Chicken with Prunes

Chicken with Prunes excerpted from Salt & Time by Alissa Timoshkina. Copyright © 2019. Photographs by Lizzie Mayson. Used with permission from the publisher.

Salt & Time will transform perceptions of the food of the former Soviet Union, and especially Siberia—the crossroads of Eastern European and Central Asian cuisine—with 100 inviting recipes adapted for modern tastes and Western kitchens, and evocative storytelling to explain and entice. Why not try the restorative Solyanka fish soup (a famous Russian hangover cure), savour the fragrant Chicken with prunes or treat yourself to some Napoleon cake.

The author, Alissa Timoshkina, writes, ‘Often we need distance and time, both to see things better and to feel closer to them. This is certainly true of the food of my home country, Russia—or Siberia, to be exact. When I think of Siberia, I hear the sound of fresh snow crunching beneath my feet. Today, whenever I crush sea salt flakes between my fingers as I cook, I think of that sound. In this book, I feature recipes that are authentic to Siberia, classic Russian flavour combinations and my modern interpretations. You will find dishes from the pre-revolutionary era and the Soviet days, as well as contemporary approaches—revealing a cuisine that is vibrant, nourishing, exciting and above all relevant no matter the time or the place.’

Salt & Time


Photo should be credited to Lizzie Mayson

 Excerpted from Salt & Time by Alissa Timoshkina. Copyright © 2019. Photographs by Lizzie Mayson. Used with permission from the publisher.

Salt & Time: Recipes from a Modern Russian Kitchen is available at and Indigo






Chicken with Prunes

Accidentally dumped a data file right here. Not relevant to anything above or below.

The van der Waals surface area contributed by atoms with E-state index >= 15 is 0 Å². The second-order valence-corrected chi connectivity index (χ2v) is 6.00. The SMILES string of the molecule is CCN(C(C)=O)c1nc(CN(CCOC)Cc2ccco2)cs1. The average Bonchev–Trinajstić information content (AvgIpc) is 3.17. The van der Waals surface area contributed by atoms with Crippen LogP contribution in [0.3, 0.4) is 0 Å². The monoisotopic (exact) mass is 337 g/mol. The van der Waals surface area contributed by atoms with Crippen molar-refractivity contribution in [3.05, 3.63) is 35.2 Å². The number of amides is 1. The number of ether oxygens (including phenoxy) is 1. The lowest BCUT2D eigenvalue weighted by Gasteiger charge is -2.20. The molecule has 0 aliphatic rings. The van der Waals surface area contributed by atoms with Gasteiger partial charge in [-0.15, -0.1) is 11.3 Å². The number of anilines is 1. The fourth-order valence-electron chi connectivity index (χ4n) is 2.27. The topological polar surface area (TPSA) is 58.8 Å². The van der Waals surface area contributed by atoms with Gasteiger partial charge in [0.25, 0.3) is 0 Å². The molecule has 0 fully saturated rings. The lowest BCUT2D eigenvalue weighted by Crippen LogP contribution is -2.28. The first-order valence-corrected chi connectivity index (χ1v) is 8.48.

Serves 4


At one of my recent catering jobs, I was asked to create a menu themed around the Soviet Space Race. Never being a person to shy away from in-depth research, I delved into a vast body of sources dedicated to the nutrition of Soviet cosmonauts. One scientific article, in particular, caught my eye. On the one hand, it was amazingly boring, but on the other, it was perfect—a detailed comparative study of the calorific intake of the Soviet and American spacemen and women.

As soon as I saw a dish on the Soviet menu called chicken with prunes, my imagination ran wild. I knew immediately that in my version I had to have lots of butter, shallots, red wine, and fragrant herbs to create a decadently rich, tangy, and sweet dish, which most definitely tastes nothing like what the Soviets ate up there in space. But hey, I am sure my guests here on planet Earth were very happy about that.

This dish is best served with creamy mashed potatoes, and make sure to have a big chunk of sourdough bread to mop up the seductively rich sauce.


2 tablespoons oil, for frying 4 chicken legs

3 1/2 tablespoons (1¾ oz/50 g) unsalted butter

6 banana shallots, halved lengthways

1/2 cup (120 ml) red wine 1/2 cup (120 ml) chicken stock

1 tablespoon herbes de Provence

¾ cup (41/2 oz/125 g) pitted prunes, roughly chopped


Preheat the oven to 425°F (220°C).


Heat the oil in a large ovenproof frying pan over medium heat and fry the chicken legs, skin side down, for 5 minutes to achieve a nice golden colour. Transfer the chicken to a plate and set aside while you make the sauce.

Melt the butter in the same pan and, as it starts to bubble, add the shallots cut sides down. Fry for 5 minutes or until almost all the butter has been absorbed. Deglaze the pan with the red wine and let the alcohol evaporate by increasing the heat for a minute. At this point, your kitchen will be filled with the most intoxicating aroma! Make sure to have a glass of red wine on the side for yourself.

Next, add the chicken stock, herbs, and prunes and reduce the stock over high heat for 2–3 minutes.

Return the chicken legs to the pan, crispy skin up, transfer to the oven, and cook for 20 minutes or until the juices run clear when pierced with a toothpick.

Excerpted from Salt & Time by Alissa Timoshkina. Copyright © 2019. Photographs by Lizzie Mayson. Used with permission from the publisher.

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